Police Sgt. Marci Graham didn't sugarcoat it for the 56 women who gathered one Saturday this month in Northeast Austin to learn about joining the Austin (TX) Police Department. It can be tough, she said.
Graham knows. In her 17 years on the force, she has raised three children while working for a department where women make up only about 10 percent of the rank and file.
Outreach efforts toward prospective female applicants, like her information session with the women, are part of a series of responses by Austin police to address a recruiting problem that a consulting group's recently released report said is the biggest challenge facing the Austin Police Department, reports the Austin American-Statesman.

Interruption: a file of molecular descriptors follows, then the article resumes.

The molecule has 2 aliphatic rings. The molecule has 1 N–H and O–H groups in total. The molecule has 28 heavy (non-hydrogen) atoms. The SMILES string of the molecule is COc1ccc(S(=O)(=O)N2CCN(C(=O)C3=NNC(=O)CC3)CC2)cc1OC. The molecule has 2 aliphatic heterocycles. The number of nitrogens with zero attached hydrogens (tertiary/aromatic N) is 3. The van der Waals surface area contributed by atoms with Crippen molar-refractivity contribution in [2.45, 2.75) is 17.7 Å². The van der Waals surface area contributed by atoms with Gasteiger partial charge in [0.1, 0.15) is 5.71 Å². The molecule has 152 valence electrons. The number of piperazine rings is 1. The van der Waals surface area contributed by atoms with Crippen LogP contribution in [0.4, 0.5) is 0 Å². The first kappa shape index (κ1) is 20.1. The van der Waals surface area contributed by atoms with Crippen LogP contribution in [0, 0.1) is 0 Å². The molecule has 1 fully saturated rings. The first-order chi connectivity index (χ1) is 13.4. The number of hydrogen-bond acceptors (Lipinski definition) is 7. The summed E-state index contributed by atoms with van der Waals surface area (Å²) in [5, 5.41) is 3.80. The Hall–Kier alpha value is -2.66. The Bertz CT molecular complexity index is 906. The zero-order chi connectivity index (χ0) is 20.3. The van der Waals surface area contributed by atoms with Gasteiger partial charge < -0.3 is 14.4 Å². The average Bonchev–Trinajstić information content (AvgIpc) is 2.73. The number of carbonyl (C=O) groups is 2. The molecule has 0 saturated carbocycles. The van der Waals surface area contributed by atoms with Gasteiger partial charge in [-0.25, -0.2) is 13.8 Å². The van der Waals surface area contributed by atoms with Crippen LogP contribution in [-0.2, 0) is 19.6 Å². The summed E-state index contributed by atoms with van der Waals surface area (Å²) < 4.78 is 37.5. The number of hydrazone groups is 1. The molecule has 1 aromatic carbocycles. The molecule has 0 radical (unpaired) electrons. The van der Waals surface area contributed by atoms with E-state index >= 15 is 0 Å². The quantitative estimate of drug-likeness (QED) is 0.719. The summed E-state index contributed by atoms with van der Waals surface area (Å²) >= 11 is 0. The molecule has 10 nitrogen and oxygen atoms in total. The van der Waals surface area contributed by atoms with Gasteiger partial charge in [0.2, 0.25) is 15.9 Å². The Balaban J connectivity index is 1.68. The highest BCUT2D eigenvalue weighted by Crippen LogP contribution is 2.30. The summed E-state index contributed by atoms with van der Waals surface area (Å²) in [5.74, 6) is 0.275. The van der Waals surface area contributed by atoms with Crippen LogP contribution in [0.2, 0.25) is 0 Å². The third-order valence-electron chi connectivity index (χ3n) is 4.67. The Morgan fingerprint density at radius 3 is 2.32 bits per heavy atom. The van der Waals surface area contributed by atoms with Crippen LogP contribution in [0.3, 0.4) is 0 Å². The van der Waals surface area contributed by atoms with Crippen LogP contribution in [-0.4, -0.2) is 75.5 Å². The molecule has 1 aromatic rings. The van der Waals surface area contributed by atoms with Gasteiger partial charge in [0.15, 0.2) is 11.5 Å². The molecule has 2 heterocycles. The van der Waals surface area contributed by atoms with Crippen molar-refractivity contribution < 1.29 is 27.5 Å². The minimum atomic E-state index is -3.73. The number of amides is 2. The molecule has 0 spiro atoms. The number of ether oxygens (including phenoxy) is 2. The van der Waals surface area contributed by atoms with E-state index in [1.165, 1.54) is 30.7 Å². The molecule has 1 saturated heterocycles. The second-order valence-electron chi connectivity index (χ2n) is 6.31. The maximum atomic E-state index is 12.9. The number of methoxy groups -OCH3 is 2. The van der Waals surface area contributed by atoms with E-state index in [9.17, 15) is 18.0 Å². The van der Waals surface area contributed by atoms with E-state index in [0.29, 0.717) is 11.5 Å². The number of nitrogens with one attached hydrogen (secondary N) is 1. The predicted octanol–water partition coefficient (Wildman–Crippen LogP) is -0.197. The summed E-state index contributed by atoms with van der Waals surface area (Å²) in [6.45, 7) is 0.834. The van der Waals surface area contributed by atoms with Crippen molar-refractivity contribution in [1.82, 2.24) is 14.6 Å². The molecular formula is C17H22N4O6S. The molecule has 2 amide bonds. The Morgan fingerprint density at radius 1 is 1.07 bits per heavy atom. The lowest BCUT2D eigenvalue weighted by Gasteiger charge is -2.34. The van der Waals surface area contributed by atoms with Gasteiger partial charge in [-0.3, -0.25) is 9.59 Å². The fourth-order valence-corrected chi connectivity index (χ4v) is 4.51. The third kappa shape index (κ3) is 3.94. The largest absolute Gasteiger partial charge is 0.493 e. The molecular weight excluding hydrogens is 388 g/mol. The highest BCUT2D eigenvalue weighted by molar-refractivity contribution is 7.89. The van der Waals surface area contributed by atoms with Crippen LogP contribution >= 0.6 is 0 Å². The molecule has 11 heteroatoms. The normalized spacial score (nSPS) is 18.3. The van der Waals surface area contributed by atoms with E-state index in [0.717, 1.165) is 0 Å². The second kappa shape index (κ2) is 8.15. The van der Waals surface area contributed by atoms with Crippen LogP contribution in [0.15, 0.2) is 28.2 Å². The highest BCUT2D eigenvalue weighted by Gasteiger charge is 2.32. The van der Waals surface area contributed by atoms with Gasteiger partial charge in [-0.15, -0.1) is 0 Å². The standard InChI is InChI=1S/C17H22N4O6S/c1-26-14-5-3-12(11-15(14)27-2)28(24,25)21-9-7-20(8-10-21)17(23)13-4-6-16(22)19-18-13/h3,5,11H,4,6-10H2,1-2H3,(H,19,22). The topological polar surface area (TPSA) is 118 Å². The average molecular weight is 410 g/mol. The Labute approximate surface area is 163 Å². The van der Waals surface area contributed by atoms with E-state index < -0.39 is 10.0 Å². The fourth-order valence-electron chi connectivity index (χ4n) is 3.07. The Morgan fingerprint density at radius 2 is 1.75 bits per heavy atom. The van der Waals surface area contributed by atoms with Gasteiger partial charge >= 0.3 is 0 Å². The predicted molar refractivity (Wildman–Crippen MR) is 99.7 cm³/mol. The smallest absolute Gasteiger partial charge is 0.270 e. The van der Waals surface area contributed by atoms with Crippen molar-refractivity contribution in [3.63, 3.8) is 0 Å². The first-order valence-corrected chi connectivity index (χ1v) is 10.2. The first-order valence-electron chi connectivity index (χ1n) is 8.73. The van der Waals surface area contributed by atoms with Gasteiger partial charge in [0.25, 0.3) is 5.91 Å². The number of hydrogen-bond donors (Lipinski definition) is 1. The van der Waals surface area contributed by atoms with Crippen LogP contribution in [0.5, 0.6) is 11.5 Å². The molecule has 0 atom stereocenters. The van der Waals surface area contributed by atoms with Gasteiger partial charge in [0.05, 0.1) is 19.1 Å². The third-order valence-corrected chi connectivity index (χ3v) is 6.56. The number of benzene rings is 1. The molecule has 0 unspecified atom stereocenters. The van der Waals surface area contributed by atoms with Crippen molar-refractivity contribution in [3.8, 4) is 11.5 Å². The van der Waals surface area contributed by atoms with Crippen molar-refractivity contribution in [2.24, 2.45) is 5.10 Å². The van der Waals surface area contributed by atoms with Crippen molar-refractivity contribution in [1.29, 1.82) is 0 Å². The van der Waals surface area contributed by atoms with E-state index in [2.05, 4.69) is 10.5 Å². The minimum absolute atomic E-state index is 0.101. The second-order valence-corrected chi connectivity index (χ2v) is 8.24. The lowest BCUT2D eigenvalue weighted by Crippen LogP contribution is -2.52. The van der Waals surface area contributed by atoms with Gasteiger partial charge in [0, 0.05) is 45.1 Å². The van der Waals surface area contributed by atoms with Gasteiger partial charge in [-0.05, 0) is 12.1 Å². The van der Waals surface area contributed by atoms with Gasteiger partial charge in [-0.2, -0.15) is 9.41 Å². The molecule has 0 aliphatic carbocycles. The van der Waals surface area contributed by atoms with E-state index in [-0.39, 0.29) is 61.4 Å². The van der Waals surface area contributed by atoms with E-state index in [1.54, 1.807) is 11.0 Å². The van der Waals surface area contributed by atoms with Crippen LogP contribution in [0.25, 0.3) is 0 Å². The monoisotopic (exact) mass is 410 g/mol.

Lagging recruitment in recent years has contributed to staffing shortfalls. The lack of new officers for patrol shifts has forced commanders to bring in most detectives and other nonpatrol officers into the shift rotation.
Efforts like the women's information session are also an attempt to diversify the ranks and seek prospects from outside of the traditional pipelines for new officers, such as the military and criminal justice students.
The recruiting effort now also has a larger staff to speed up the process, and police are reaching out to possible applicants through social media.
In recent months, the efforts appeared to have paid off. In November, the police academy will begin training its largest class in recent memory, putting 110 men and women on track to hit the streets next year.